Life in lockdown
I stroll into my local coffee shop, mask firmly fixed over my mouth and nose. I greet the barista and order my soy latte. My mind drifts to a visual of the tower of disposable cups stacked on my kitchen bench. “Minus the lid, please”.
I wait 1.5 metres from the person next to me, who mumbles words from behind his mask and points at the TV screen. 515 new cases across Victoria today, slightly up from yesterday’s 437. We synchronously shuffle further apart and I fold my arms across my chest. Best to keep hands hidden from any germs that might cut through the layers of sanitiser.
It is July 26th 2020, seven months since Covid-19 first landed in Australia. Four months since Victoria declared a state of emergency.
I open my laptop to see four smiling faces staring back at me. It’s the second zoom trivia I’ve had with my family this year. They all have the golden Queensland glow about their skin and no eye bags. My face is pale with eye bags a divine shade of magenta. They ask how I’m doing and I give the same melancholy answer. “Yeah you know… taking it day by day”. The last of my freelance clients dropped off a few weeks ago and it’s been five months since I left the house for a non-essential reason.
It is August 29th 2020 and Victoria is averaging 108 new cases a day. On the downhill slope at least.
Spring blooms with beautiful native wattles appearing, and migratory birds landing on our southern shorelines. There’s a sense of change in the air as case numbers drop and businesses reopen.
I manage to sneak back to Queensland between lockdowns at Christmas. The summer sun is soothing on my vitamin D deficient skin. My sister and I ride bikes and laze on the beach and normalcy feels within arm’s reach.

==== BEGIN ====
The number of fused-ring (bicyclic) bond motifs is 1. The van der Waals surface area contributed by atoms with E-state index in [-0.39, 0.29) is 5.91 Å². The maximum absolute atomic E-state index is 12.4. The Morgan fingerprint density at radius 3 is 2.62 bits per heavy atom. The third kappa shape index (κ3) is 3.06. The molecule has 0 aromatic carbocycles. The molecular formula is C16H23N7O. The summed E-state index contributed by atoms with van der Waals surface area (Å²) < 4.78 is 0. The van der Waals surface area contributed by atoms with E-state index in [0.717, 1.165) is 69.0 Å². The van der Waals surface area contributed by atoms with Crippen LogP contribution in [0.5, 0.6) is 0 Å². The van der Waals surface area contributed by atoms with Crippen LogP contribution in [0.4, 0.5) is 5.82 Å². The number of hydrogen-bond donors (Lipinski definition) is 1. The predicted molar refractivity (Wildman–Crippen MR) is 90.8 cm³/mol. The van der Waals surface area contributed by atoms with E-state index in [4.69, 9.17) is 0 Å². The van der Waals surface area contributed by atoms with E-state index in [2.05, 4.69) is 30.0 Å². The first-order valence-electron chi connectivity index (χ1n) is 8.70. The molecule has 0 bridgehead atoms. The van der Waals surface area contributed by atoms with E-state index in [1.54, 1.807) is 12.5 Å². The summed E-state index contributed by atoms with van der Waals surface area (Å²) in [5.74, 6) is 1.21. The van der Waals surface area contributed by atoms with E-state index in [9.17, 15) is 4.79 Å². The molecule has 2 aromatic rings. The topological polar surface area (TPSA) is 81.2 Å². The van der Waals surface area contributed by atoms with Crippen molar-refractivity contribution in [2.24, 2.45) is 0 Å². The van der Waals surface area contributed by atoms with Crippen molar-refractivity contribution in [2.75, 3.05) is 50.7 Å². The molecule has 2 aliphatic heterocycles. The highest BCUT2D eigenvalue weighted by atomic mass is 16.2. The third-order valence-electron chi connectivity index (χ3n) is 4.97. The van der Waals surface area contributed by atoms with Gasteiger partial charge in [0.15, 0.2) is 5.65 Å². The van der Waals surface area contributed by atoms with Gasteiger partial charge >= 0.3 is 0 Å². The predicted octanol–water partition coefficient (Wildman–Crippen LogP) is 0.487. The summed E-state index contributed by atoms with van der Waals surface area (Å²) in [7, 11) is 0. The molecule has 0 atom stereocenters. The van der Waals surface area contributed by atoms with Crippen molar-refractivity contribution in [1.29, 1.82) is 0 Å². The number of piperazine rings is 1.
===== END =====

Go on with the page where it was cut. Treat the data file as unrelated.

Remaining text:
The freedom ends when new cases arrive in time for New Years Eve and the race to get back to Victoria before the border closes is on.
Days start to blur together, with surfs and beach walks filling the void. My analytical mind can’t help but think about time as a construct, not something I need to do anything with.
I scroll through BBC global to gain some perspective from the small and slightly isolating island I live. The headlines send a pang of guilt down my spine. Australia’s place in this apocalypse is one of privilege in comparison. I close the browser and return to my fiction novel. Dissociation feels safer.
It is January 21st 2021.
I reach for my phone and dial work’s free therapy service. Apathy has overtaken and I have been sitting far too still lately.
“Focus on what you can control, keep healthy eating habits, get outside in the sun and exercise for those two precious hours a day.” The advice feels redundant to my foggy brain.
It is February 14th 2021 and Victoria has just entered a 5-day snap lockdown after a new variant called Delta arrives in Melbourne.
Happy Valentine’s Day xoxo Covid
March is slow and soft. The days float by with ease and I feel calm and happy for the first time in months.
April is a little faster, with work conferences and events starting to weave their way back into my weeks. I am excited by the prospect of Victoria opening up again but already miss the slowness.
In May and June, Covid news doesn’t take up any space in my mind as I am preoccupied with an ankle injury from a short-lived soccer league. Eight weeks in a cast and a lockdown of my own, with even tighter restrictions on movement. I struggle to think about the pandemic or anything heavy so I concentrate on eating delicious food and sitting in the sun instead.
It is now July 29th 2021 and Victoria has just come out of another two week lockdown, after the pesky Delta made her way into the community again. It feels like groundhog day.
How much longer will these intermittent lockdowns continue? I kind of want to sleep until it’s all over, but I know there’s still beauty to be found in the small daily motions, so I pour myself a cup of coffee and step outside to sit in the sun again.